Mooching is a specific salmon fishing technique, closely associated with the Pacific Northwest and usually with Chinook. In mooching, the angler’s boat drifts with the current, the wind and the tide, while baited hooks likewise drift about 100 feet below the surface. Mooching is most productive in areas where fish are found in relatively small areas, constrained by underwater features like rock or kelp beds.
Mooching Terminal Gear

Mooching bait is usually live or “cut plug” Herring, in which the bait fish is cleaned with the head removed, then hooks are inserted through the body near the front and rear. Anchovies are also sometimes used. In-line weights, usually “banana sinkers,” keep the bait below the surface, and swivels help reduce the bait spinning and twisting in the current. Relatively light leader is used, as it is harder to see underwater and the Salmon usually has a long time to inspect the dangling bait.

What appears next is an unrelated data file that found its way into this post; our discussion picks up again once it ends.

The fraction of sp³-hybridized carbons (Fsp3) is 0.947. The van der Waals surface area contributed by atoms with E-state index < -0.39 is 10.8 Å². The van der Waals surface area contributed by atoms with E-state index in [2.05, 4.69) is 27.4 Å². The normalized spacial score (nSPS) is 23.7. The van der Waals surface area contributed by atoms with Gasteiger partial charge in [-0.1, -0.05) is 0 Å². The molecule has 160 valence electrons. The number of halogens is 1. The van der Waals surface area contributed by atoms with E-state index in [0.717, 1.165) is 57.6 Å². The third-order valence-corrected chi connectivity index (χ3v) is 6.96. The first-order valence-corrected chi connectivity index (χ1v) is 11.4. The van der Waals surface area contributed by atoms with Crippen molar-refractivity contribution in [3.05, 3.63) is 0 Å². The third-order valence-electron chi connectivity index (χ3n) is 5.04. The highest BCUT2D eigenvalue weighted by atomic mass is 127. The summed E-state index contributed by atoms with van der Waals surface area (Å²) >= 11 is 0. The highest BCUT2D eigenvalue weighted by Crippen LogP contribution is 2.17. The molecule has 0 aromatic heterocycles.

Mooching Line

Long, monofilament line is usually used, in a weight appropriate for the relatively heavy Chinook Salmon.

Mooching Rod

Mooching rods are long and flexible. Usually 9 feet in length or more, they are especially sensitive near the tip to help identify when a fish bites.

Mooching Reel

Specialized mooching reels look like the large, circular fly fishing reels, but typically have two knob instead of one which helps an angler reel in larger fish. They are also usually single action, where the spool rotates at the exact same rate as the handle, giving the angler greater control and sensitivity when reeling in a fish.



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